remaining -- as you say, not the most effective application in all
Monsanto has reformulated Roundup relatively recently to improve
takeup and shorten "rainfree" time -- now it's 1-1/2 hr as opposed to
the previous 6 hr. Once past that point in time, there's no turning
back and neither rain nor snow nor... :) will have any discernible
effect on it. Of course, even a few minutes w/ susceptible plants can
be fatal under the right conditions. It appears that the new
formulation is especially detrimental to conifers where before there
were some applicators for grass or weed control in nursery/golf that
weren't having to be particularly concerned about overspray are now
finding them extremely susceptible.
As a side note, there are other seed suppliers as well as Monsanto w/
glyphosate-resistant crops, but "Roundup Ready" is a Monsanto TM which
they protect vigorously. The patent having expired, there are now a
multitude of generic suppliers although mostly they're seen at the
wholesale/bulk level for ag use, not homeowner. And, they are indeed
resistant to recommended useage levels that are effective for weed
control -- up to roughly 2% which is about the upper limit for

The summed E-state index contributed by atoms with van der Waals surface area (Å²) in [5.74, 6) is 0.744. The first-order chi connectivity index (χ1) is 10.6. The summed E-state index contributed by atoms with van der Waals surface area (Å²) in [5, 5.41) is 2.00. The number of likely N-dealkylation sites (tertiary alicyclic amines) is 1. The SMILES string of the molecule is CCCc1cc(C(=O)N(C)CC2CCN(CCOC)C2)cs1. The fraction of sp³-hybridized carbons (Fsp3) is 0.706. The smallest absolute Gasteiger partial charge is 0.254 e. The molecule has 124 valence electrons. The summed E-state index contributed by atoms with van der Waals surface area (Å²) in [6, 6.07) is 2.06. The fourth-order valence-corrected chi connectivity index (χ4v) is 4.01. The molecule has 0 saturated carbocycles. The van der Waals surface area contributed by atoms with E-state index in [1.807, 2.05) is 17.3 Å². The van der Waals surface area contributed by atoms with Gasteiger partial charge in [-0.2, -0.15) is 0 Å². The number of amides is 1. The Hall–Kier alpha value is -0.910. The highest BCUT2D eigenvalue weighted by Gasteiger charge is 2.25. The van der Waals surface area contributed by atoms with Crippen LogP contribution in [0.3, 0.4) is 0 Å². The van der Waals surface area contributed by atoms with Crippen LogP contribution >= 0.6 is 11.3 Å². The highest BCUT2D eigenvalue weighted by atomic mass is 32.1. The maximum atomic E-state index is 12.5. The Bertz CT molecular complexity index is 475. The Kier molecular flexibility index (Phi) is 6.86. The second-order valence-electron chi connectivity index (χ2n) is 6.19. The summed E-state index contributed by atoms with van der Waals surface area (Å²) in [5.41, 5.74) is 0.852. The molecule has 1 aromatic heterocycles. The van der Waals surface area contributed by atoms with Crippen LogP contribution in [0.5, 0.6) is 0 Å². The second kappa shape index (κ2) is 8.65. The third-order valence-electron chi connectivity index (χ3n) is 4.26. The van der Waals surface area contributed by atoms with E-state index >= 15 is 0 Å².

virtually all spray applications per label directions. Higher
concentrations may be needed for wiper or paint-on application and are
suitable for small-scale applications such as one would presume OP has
rather than for widescale ag use.
OP might look into some of the other herbicides as well such as Dow's
Remedy or DuPont's Cimarron -- both are suitable for woody perennials
although my experience with them is for range/pasture application.
Whether they're available except by permit where OP is, I don't know
either -- being in ag production, have applicator status so don't have
to worry from that standpoint.
Negative! Roundup is selective! Read the label and there are dozens
of plants that roundup has little-to-no effect on. I can verify that
by years of experience.
2,4-D is a broadleaf herbicide, but works very well on most woody
plants, especially if they are cut back and the herbicide is applied
full strength to the cambium layer of the plant. This takes the
herbicide directly to the root. It's the best product I've found to
prevent shoots from forming on cut stumps.
"Selective broad-spectrum weed control in Roundup Ready crops. Non-
selective broad-spectrum weed control for many agricultural systems."
The non-selective part is only when used with Roundup Ready crops. As
noted, there are some which aren't particularly effective, but it is
definitely (other than as noted) a non-selective herbicide. I'm
presuming OP's Bird of Paradise isn't bred to be Roundup Ready. :)
Again, no. Although the manufacturer states that it is "nonselective
for turf weeds and grasses", you have to look closer. The
manufacturer lists 37 weeds and grasses that glyphosate controls, yet
there are 172 known weeds in the US. (http://web.aces.uiuc.edu /
weedid/). This directly corresponds to my experience - it's good for